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Where the sea meets the river - Blog

Greetings from the Foggy City!

30.10.11, 18:48 (comments: 2)

Well, I’ve been here in Klaipėda for almost two months now and it’s safe to say I’m settled in! Fortunately for me, I have lived in a few rainy places before so I’ve got to be quite good at dealing with the weather, but for those coming from the south of Europe...well, let’s just say that we now call them ‘Babooshkas’ to describe their granny-like efforts to stay at home to avoid the outdoors (and society!). The first few weeks here were spent acclimatizing: exploring the city to find local markets and cheap places to eat, visiting some of Lithuania’s national treasures like the Hill of Crosses, the pretty tourist town of Palanga and, of course, the Curonian Lagoon situated between Klaipėda and the Baltic Sea.

The Curonian Lagoon (or Kuršių marios) was formed by glaciers around 5000 years ago, along with the Curonian Spit, a thin strip of land running parallel to the West coast of Lithuania which forms the barrier between the estuary and the Baltic Sea. It is here that I will be studying and making comparisons with the Ria Formosa Lagoon in the south of Portugal, where I spent the last year doing the first year of my Masters. Aside from the obvious geographical and climatological differences, I will try to explain the main differences between the two ecosystems using their associated biology, ecology, oceanography (an area of ocean science I am still getting to know!) and also some anthropogenic influences.

I am currently attending a few different classes:

  • Coastal Zone Management and Sustainable Tourism, a topic that is very new to me and provides an insight into the socio-economics of marine conservation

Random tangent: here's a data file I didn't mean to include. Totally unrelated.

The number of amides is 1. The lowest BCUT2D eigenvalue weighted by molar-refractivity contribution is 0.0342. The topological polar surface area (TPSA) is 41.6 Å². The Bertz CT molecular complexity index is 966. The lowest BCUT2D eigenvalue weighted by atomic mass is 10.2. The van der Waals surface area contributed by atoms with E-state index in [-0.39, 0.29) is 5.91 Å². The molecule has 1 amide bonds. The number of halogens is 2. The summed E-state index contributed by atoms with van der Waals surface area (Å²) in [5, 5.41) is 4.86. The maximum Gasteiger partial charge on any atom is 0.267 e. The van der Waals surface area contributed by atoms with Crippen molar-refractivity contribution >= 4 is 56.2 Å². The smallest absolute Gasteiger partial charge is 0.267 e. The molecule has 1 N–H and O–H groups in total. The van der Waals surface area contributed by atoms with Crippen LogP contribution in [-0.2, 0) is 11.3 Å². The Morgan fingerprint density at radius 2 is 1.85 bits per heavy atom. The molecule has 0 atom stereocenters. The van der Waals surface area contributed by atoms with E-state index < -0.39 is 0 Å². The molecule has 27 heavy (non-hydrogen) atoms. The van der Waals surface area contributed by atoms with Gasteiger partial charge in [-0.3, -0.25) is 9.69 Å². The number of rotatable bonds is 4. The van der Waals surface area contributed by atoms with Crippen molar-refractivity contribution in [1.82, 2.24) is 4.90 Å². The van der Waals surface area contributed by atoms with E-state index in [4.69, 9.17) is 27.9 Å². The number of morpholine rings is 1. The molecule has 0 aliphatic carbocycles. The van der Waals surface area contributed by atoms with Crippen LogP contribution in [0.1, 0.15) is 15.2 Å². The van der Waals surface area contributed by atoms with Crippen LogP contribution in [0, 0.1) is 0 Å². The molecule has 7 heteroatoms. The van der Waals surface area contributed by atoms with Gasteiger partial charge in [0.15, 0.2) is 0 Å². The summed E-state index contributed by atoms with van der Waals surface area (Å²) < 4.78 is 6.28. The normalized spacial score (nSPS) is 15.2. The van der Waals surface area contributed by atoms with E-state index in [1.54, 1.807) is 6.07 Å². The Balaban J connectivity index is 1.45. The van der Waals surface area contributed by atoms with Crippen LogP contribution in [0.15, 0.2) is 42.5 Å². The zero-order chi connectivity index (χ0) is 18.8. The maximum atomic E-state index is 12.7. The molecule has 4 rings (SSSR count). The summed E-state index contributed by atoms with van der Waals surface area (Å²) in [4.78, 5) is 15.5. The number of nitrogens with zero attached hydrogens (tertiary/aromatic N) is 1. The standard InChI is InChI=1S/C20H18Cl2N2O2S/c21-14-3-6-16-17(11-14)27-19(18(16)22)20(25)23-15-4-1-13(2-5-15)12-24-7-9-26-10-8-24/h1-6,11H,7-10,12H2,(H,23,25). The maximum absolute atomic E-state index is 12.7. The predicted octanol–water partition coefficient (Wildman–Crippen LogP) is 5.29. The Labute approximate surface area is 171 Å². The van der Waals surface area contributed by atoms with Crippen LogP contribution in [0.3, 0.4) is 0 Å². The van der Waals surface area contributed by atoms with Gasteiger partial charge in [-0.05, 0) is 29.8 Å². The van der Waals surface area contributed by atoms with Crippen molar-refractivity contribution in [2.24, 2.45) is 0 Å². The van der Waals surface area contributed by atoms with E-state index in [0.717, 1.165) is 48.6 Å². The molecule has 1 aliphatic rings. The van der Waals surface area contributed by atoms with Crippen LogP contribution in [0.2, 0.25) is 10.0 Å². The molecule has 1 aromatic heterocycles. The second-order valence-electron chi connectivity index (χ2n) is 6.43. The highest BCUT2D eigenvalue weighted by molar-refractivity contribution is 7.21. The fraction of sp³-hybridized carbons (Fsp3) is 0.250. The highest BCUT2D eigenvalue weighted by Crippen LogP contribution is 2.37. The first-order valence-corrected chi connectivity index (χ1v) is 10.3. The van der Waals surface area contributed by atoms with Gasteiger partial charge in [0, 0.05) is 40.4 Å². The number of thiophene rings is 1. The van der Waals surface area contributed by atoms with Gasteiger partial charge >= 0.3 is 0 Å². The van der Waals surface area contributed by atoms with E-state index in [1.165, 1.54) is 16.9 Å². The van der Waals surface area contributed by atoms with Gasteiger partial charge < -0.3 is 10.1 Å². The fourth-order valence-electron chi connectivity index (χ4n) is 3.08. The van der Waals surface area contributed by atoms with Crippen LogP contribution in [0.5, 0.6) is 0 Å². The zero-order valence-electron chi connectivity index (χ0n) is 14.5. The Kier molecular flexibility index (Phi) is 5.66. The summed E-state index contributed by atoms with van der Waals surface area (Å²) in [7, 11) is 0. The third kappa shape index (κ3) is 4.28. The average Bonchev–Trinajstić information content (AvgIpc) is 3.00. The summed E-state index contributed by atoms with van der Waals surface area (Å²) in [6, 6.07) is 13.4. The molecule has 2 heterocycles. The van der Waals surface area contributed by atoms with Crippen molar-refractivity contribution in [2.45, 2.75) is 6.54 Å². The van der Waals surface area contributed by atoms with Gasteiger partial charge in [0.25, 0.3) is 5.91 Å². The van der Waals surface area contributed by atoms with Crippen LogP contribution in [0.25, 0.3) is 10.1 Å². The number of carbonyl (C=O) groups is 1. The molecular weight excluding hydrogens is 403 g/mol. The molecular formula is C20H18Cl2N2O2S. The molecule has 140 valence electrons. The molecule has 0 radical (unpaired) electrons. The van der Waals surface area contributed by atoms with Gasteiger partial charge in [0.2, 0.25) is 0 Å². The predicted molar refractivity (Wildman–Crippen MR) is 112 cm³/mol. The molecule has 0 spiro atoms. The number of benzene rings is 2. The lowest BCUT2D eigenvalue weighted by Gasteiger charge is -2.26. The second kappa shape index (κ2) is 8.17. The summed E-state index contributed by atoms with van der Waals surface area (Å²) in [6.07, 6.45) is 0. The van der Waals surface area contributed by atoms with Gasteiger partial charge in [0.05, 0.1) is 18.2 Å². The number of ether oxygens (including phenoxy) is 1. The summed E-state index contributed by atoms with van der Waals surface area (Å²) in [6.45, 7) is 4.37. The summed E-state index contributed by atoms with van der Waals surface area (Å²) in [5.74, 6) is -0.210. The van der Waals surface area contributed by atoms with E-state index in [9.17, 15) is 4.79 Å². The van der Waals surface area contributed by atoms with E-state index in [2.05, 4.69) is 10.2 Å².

• Aquatic Invasive Species, which teaches us how non-indigenous species can be transported all over the world and their impacts on other ecosystems
  • Cultural History of the Baltic Sea, a class aimed at exploring all aspects of Baltic life
  • Fisheries and Aquaculture, an intensive course with a very interesting project! (see below)

So at this moment in time, I find myself investing a great deal of time in this Fisheries and Aquaculture project, which is quite demanding but probably one of the most fun pieces of work I have found myself doing in recent years. Very enjoyable indeed! We have been split into teams of 4 people and have been handed a scenario in which we have been shipwrecked in 1784 and must survive by means of the knowledge we have acquired throughout the course. Now, this sounds very easy so far, especially when you have been given the material needed to solve these problems... However, things aren’t always as easy as they seem, are they? J

Olivia Hyam

Erasmus Mundus Masters in Marine Conservation and Biodiversity


Image taken from Wikipedia


Here we learned some historical tales of Pagan Lithuania



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Comment by Lia Laporta | 03.11.11

Liv! Congratulations on the blog, loved reading your lithuanian tales...! xx

Comment by Jason | 17.11.11

I like it! The Baltic seems so different from every other part of the ocean I've seen. We need more entries!

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